(Bloomberg) -- Hours after the University of Notre Dame filed a religious challenge to the U.S. health-care overhaul in Indiana federal court, a judge in Washington heard arguments in a lawsuit assailing tax provisions of the statute.

The cases underscore the persistent and diverse nature of legal attacks on the Affordable Care and Patient Protection Act even as the Obama administration struggles to fix bugs in healthcare.gov, the online marketplace for health insurance created by the measure.

Obamacare litigation continues partly because questions about its legitimacy as a piece partisan legislation are unresolved, says Ilya Shapiro, a senior fellow in constitutional studies at the libertarian Cato Institute in Washington and an opponent of the act. The statute passed Congress without Republican support in either the House or Senate.

It doesn’t matter what motivates the plaintiffs bringing those challenges as long as “their legal arguments are sound, because that’s what the courts are looking at,” Shapiro says.

The suit in Washington, in which a federal judge Tuesday heard arguments for an immediate verdict, was brought by seven individuals and businesses from six states. At least three similar complaints have been filed in Oklahoma, Virginia and Indiana. All challenge some of the federal government’s authority to offer tax credits to subsidize health insurance for poor people under Obamacare.

The complaint Notre Dame filed Tuesday, alleging that the law’s requirement health plans cover birth control violates Roman Catholic teaching, is a re-filing of a lawsuit dismissed in December on procedural grounds.

The Notre Dame case is among 86 lawsuits attacking Obamacare on religious grounds, according to Erin Mersino, trial counsel at the Thomas More Law Center, of Ann Arbor, Mich., a Christian-based public interest law firm.

Forty-one of the cases involve primarily Catholic nonprofit groups such as Notre Dame and take issue with the birth control mandate, Mersino says. The other 46 were brought by for-profit entities whose owners argue the contraception provision violates their religious freedom, she says.

The U.S. Supreme Court on Nov. 26 agreed to hear two cases from the for-profit group involving the craft store chain Hobby Lobby Stores Inc., and Conestoga Wood Specialties Corp. They, too, claim an exemption from covering employees’ birth control on religious grounds.

First look

The dispute will be the court’s first look at President Barack Obama’s biggest legislative accomplishment since a majority of the justices upheld the core of the law in 2012.

The court on Dec. 2 declined to hear an appeal by Liberty University, a Virginia school founded by the late evangelical preacher and activist Jerry Falwell, which lost a lower-court case arguing the law’s employer mandate exceeded Congress’s power over interstate commerce.

The suits by nonprofit religious groups are less advanced in the courts because the Obama administration delayed the birth control mandate for a year as it sought an accommodation with them.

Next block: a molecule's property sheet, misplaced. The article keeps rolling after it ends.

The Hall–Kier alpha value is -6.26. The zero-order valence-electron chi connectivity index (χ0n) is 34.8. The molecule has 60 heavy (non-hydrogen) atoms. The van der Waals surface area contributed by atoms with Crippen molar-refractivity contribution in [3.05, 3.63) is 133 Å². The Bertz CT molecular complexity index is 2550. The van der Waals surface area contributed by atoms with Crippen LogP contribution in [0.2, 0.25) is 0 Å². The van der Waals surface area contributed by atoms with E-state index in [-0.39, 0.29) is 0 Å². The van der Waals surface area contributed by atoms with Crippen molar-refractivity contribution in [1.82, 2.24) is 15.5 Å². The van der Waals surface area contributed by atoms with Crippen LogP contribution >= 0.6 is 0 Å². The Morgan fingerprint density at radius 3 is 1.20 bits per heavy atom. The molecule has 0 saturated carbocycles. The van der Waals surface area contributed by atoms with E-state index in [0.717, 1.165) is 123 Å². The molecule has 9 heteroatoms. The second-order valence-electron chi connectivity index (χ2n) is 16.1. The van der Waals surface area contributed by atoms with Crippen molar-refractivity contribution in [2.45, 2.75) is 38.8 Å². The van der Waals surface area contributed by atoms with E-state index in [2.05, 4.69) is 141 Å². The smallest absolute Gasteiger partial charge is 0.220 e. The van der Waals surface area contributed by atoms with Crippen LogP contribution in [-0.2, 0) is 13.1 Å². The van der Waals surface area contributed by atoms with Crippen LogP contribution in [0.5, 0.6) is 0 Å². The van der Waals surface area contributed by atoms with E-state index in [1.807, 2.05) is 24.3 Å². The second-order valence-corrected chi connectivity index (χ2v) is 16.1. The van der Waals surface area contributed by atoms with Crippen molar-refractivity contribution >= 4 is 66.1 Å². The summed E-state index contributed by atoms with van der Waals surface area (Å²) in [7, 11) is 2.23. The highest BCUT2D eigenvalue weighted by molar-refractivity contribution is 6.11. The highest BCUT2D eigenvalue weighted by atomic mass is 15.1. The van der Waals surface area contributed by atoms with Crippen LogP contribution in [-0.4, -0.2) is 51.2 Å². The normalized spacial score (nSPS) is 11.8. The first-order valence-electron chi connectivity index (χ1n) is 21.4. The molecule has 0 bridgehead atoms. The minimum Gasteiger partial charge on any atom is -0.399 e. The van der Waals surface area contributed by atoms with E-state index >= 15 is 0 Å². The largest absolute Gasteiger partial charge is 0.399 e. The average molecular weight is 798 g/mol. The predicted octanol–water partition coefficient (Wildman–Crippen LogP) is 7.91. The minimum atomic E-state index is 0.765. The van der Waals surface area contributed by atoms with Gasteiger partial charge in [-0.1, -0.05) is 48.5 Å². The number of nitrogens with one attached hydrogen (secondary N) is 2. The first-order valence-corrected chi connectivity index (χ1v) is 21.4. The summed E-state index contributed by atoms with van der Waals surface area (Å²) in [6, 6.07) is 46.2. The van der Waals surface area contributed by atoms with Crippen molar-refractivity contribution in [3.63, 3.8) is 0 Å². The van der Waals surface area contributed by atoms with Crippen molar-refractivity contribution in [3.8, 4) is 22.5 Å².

While the religious cases have drawn attention because of their number and high-profile plaintiffs such as Notre Dame and the Archdiocese of Washington, they don’t threaten the viability of Obamacare, according to Timothy Jost, a law professor at Washington and Lee University in Lexington, Va., and a consumer representative to the National Association of Insurance Commissioners.

“They’re challenges to one particular part of one particular regulation,” Jost says. “They’re very important cases, but I don’t think they mean much for the Affordable Care Act.”

The tax cases, involving federal subsidies to people shopping for insurance on government-run marketplaces, or exchanges, present a “significant challenge” to the law because, if successful, they could prevent millions of people from buying coverage, Jost says.

Plaintiffs in those suits argue the language of the health care legislation allows subsidies only for people using state- run exchanges, not the federal government’s.

Thirty-three states, including Ohio, Texas and Florida, declined to set up exchanges.

“No legitimate method of statutory construction would interpret the phrase ‘established by the state’ in the ACA’s subsidy provisions to mean ‘‘established by the state or federal government,’’ according to a brief filed by plaintiffs in the case argued Tuesday in Washington.

Congressional intent

That argument will probably fail because courts look on laws as a whole, not narrow slices of language, and ‘‘it’s clear Congress meant for the federal exchanges to be treated the same as the states’ exchanges,” Jost says.

Shapiro, of the Cato Institute, says the tax credit cases could “have legs.”

“There’s a very strong technical argument that the challengers are bringing,” Shapiro says. “It’s not some sort of glitch or scriveners’ error. Congress wanted to incentivize states to create these exchanges.”

At least one other case challenges the Affordable Care Act on the grounds that it violates the Constitution’s origination clause, which requires revenue-raising measures to originate in the House, not the Senate.

U.S. District Judge Beryl Howell in Washington in June rejected that argument as made by Matt Sissel, an Iowa man, concluding the challenged bill originated in the House even if it was completely rewritten by the Senate.

The cases are Notre Dame University v. Sebelius, 3:13- cv-01276, U.S. District Court, North District of Indiana (South Bend), and Halbig v. Sebelius, 13-cv-00623, U.S District Court, District of Columbia (Washington).

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